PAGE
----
Even in her own home, a female—whether she is a child, a young woman, or an old lady—should never carry out any task independently. As a child, she must remain under her father’s control; as a young woman, under her husband’s; and when her husband is dead, under her sons’. She must never seek to live independently. (5.147-8)
If women depend from their families and ought to be traded or cared of by men, this makes pairing easier and more straightforward. Being traded, women can focus on their own value and avoid being damaged by their own foolish choices. Also, as they are hypergamic, women ought to be made socially inferior for their own satisfaction: if they get equal to men, they will despise men of equal value and want for a higher value one at the expense of whom they should pair with.
Women belonging to their families are limited in their ability to lure any male into their traps: if they do, they will likely get the wrath of their responsible relatives.
Day and night men should keep their women from acting independently; for, attached as they are to sensual pleasures, men should keep them under their control. (9.2)
Drinking, associating with bad people, living away from the husband; travelling, sleeping, and staying in the houses of others—these are the six things that corrupt women… Lechery, fickleness of mind, and hard-heartedness are innate in them… Recognizing this, a man should make the utmost effort at guarding them. (9.13-6)
4. Hypergamy is a true peril to society and should be vigilantly monitored
Even then, it seems that hubristic hypergamy had already started to rear its ugly head at the time when the Law Code was written down, for it explicitly warns against the temptation to abandon one’s husband for a man of higher social status:
When a woman abandons her own husband of lower rank and unites with a man of higher rank, she only brings disgrace upon herself in the world and is called ‘a woman who has had a man before.’ By being unfaithful to her husband, a woman becomes disgraced in the world. (5.163-4)
The Ancients knew well about the conditions necessary for a marriage to be auspicious, and the relative equality of status as well as the stability of the union were doubtlessly necessary. Some women, at least, had let their burning desire unravel the social fabric and betrayed their home to get the “higher” man, for if it had not been so the Code would not warn against it.
5. Husband and wife do not have to be “equal”
Some things ought to be checked as relatively equal between a husband and a wife, such as the caste, social value, or being in one’s prime, for the marriage to work well, with the exception of “times of adversity” when higher caste men can marry down. Everything, though, does not have to be the same.
A woman realizes herself and flourishes through her place in the family. She ought to be dutiful to have her proper center and dignity. Therefore,
Though he may be bereft of virtue, given to lust, and totally devoid of good qualities, a good woman should always worship her husband like a god. For women, there is no independent sacrifice, vow, or fast; a woman will be exalted in heaven by the mere fact that she obediently served her husband. (5.154-6)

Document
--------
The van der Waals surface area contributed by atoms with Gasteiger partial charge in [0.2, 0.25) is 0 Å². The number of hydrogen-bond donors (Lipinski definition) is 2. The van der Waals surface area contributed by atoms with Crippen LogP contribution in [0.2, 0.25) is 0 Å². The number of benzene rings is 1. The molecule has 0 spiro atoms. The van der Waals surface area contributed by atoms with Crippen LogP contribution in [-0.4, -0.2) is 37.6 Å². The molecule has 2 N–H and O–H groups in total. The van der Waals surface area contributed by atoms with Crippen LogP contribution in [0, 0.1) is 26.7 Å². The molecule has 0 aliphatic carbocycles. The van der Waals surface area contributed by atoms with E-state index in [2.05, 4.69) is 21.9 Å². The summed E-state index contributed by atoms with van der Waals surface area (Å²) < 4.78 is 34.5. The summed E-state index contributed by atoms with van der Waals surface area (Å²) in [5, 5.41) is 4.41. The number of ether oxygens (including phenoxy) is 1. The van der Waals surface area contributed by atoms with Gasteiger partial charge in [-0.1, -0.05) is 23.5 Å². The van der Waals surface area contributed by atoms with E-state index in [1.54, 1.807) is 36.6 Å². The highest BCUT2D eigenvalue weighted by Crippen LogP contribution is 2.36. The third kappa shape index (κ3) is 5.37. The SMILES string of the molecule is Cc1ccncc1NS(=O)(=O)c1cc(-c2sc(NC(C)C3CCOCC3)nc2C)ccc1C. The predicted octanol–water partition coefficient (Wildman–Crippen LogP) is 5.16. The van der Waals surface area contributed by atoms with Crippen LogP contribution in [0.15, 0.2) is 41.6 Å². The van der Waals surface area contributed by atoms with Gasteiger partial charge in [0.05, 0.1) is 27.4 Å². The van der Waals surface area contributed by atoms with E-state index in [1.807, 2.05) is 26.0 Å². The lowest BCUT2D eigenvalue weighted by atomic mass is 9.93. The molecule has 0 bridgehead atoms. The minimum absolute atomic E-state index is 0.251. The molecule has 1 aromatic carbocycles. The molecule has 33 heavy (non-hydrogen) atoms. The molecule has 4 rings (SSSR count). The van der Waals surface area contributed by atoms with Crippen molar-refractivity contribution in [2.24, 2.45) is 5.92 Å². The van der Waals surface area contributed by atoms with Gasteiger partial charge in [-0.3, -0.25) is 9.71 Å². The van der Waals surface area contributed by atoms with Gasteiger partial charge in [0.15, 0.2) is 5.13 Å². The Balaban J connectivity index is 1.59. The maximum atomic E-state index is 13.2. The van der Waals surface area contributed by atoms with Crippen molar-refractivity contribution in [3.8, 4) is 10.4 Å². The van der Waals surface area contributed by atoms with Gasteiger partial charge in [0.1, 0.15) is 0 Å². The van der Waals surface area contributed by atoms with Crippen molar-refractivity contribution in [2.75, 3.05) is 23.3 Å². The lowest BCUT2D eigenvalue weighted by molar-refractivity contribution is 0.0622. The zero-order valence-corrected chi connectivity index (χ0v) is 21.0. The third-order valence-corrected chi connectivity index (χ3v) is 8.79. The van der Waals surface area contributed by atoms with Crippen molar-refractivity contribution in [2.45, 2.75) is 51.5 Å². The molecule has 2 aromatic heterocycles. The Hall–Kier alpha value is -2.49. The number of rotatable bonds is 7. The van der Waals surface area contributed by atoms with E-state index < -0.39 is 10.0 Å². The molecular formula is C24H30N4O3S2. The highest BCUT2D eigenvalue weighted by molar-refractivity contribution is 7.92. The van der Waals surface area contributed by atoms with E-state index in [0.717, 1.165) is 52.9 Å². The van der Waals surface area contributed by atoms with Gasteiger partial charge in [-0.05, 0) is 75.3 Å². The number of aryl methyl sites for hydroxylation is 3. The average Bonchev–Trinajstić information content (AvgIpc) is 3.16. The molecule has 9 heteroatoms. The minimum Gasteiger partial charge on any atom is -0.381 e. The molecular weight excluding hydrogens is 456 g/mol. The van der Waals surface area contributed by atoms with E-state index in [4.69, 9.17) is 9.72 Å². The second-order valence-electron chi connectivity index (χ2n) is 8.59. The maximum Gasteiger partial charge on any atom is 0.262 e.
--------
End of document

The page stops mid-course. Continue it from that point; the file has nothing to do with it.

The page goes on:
On the other hand, a husband can go away for years on which his wife ought to maintain the home, provided he secures some resource for her to live on (9.74-6). He is also free to repudiate his wife if she loathes him without a proper reason. Specific reasons are specified by the Code, such as if he turns into an unrepentant alcoholic, or becomes “foul-mouthed” (9.81).
Men and women’s respective roles and different, complementary, and unequal. Modernists should get over it instead of wrecking social life in the name of an equality between non-existent abstract individuals.
A man’s striving expresses mostly on the public scene, outside from the house, while the man’s quest finds its center in himself and larger projects. A man ought to be able to thrive outside, whereas his wife, by being supportive, realizes herself at the same time that she helps him. Also note that risks are properly shared here, as the woman may seem in a more risky situation at home, when the husband meets with the risks outside.
6. Women have proper qualities to develop
Just as social castes are supposed to expand and enshrine inner vocations, names have to say something about their bearer. For girls, names act as a sort of tutor or landmark:
Girls’ names should be easy to pronounce and without fierce connotations, have a clear meaning, be charming and auspicious, end in a long final syllable, and contain a word for blessing. (2.33)
Also, dependence from family and husband do not mean lack of self-agency: women too have quests to pursue—which makes self-improvement as relevant to them as it is to us.
A woman who controls her mind, speech, and body and is never unfaithful to her husband attains the worlds of her husband, and virtuous people call her a ‘good woman.’ (5.163)
[Wives should be employed] in the collection and the disbursement of his wealth, in cleaning, in meritorious activity, in cooking food, and in looking after household goods. When they are kept confined within the house by trusted men, they are not truly guarded; only when they guard themselves by themselves are they truly well-guarded. (9.11-2, emphasis mine)
This is consistent with the three purposes Roosh identified.
That the modern trends of “emancipation” of women would actually unravel into a catastrophe for most men, not to mention our civilization as a whole, could have been predicted by the wise men living millennia ago. Particular vocations, social equilibrium, good chances and fair trade were ensured by the wisdom and fidelity of traditional men.
As we toil for taking back our institutions, countries and civilization, it is also necessary to glean discernment from (almost) timeless Scriptures. Odds are, the most familiar we become with antique wisdom, the more specifically modern trends will look like blind or monstrous deviations. This may be unsettling. I could bet my last penny, though, that in the long run it will be understood as a necessary step for getting outside the rotten world we were born in and avoid falling for the same mistakes again and again.